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When Charles Stuart laid the blame for his pregnant wife Carol’s murder on a black gunman and later emerged as the probable killer himself (PEOPLE, Jan. 22), there were bitter racial feelings in Boston. The police, the media and the city itself all came in for a share of the blame. Many of our readers, however, felt that Stuart bore most of the responsibility, and there was considerable speculation about the involvement of his brother Matthew. Several correspondents believe there is more to this story than has been told.


From the very first, I was sickened by this senseless murder, only to find that the man for whom I felt such sorrow is now presumed to be the killer. One thing that puzzles me is Matthew Stuart’s involvement. He says he was lured to the murder site and that his brother passed him Carol’s purse and a .38 revolver. If this is true, then Charles had to have already shot his wife and himself. Didn’t Matthew know this? The implications are ugly and sinister.

Robyn Hamilton

Cape Coral, Fla.

Charles Stuart, not the people of Boston, owes the black community of Mission Hill an apology. The people of Boston did not identify William Bennett as a suspect—Charles Stuart did. The police interrogation of black males in the Mission Hill area was exactly what they should have done. According to Stuart, there was a cold-blooded murderer walking around. If he had said his assailant was a white female, I would think and hope the police would follow up by interrogating white females.

L. Patriquin

Billerica, Mass.

Al Sharpton and Charles Stuart are/were both racial racketeers, playing on people’s fears, prejudices and guilt for their own personal agendas. The only way to stop this is for all of us to be equally outraged at any heinous crime, regardless of the race of the victims or perpetrators. Of course we are a long, long way from that.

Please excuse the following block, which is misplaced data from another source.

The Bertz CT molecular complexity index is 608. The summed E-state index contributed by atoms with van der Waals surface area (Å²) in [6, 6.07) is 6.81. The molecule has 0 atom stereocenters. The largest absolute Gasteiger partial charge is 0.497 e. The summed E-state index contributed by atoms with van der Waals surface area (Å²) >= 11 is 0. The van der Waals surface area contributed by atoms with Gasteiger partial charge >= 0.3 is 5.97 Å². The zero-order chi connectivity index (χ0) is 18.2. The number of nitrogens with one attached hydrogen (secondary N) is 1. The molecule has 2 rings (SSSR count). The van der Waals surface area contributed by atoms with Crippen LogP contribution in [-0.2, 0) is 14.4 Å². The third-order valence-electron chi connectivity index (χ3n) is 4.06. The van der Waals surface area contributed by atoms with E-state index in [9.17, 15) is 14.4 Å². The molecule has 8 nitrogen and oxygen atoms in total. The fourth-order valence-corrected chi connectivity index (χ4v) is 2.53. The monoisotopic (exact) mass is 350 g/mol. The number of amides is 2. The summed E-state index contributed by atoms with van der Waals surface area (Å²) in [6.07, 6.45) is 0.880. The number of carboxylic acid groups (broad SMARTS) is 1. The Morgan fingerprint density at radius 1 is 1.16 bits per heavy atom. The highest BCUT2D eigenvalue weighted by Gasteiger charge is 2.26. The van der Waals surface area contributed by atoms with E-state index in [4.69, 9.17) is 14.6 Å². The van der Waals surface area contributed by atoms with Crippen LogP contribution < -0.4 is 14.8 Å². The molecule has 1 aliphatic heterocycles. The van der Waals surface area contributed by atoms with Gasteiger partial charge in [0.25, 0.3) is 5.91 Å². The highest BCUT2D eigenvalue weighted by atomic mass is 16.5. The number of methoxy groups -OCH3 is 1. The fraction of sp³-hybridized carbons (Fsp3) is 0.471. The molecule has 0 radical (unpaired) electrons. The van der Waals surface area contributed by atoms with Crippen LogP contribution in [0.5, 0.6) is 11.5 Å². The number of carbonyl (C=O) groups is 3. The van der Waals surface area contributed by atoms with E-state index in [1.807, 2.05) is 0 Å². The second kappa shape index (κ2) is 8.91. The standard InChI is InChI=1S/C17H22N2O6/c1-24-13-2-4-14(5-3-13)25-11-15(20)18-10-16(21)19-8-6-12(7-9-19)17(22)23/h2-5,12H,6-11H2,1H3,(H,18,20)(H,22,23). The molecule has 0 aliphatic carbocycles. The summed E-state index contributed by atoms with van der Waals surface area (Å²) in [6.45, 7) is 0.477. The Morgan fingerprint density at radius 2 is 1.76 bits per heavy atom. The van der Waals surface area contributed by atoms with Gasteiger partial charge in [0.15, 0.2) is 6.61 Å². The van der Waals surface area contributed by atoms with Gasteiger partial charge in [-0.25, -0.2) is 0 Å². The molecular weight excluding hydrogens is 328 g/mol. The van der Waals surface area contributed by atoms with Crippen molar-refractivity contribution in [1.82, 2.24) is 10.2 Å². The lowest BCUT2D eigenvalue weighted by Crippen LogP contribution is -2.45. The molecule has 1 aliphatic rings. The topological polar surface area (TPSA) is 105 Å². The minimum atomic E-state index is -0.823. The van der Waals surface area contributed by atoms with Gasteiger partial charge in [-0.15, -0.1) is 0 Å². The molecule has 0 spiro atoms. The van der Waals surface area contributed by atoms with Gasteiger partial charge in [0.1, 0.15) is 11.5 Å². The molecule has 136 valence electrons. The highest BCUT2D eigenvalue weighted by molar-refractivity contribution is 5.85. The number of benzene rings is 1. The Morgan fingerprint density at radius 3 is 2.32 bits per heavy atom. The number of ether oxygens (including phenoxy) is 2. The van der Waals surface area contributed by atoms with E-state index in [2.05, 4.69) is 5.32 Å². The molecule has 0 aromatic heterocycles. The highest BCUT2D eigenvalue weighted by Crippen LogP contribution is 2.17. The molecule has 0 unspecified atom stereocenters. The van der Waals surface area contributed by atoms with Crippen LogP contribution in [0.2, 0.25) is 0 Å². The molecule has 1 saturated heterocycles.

Joseph H. Brown

Iowa City

I have been following the Chuck and Carol Stuart story from the beginning, and I was shocked that Chuck Stuart did something this horrifying. My sympathy goes out to Carol’s family and the family of William Bennett, who was suspected of Carol’s murder, for all the harm and continued hurt that Chuck and his brother caused.

L. Meyer

Sacramento, Calif.

Carol Stuart’s family has established a scholarship fund in her memory to benefit residents of the largely black Mission Hill area where she was killed—and where people felt unjustly blamed for the crime. Donations may be sent to: The Carol DiMaiti Stuart Foundation, Inc.; c/o Shawmut Bank, NA; P.O. Box 11029; Boston, Mass. 02211



Hats off to PEOPLE for giving credit where credit is due. The women of America came through again, this time in combat. Specialist David McCoy is quoted in the article, “I’d trust them with my life.” He did, and so can the rest of the country.

Louise I. Dexter

Grand Island, Nebr.

As an 11-year Army veteran and current Navy reservist, I’m tired of the debate resulting from female combat performance in Panama. Female soldiers have served in possible combat situations for years. Facts are facts. In combat, a percentage of both male and female service members would be unable to handle the stress. But regardless of public outcry, we will all be going. It’s time to drop the debate and train us properly. Our country’s combat readiness is at stake.

Celeste Barrett Rubanick

Ocoee, Fla.

PEOPLE is entitled to promote the idea of female soldiers in the combat arms. However, E-4 Cheryl Purdie should be relegated to a stateside file room forever for violating the most fundamental lesson in weapons training. What on earth is she doing pointing an M16 toward the Panamanian girl with the ice-cream cone? The whole picture looks like an accident waiting to happen.

Peter Stickney Anderson



I wonder how your reporter left out the name of one of the nominees to the TV Academy Hall of Fame? Don Hewitt, the producer of 60 Minutes since its inception and a highly respected journalist, was one of seven inductees. You mentioned only six.

Buz Kohan

Los Angeles

Late in the editorial process, Don Hewitt’s name was, in error, dropped from our story. We regret the omission.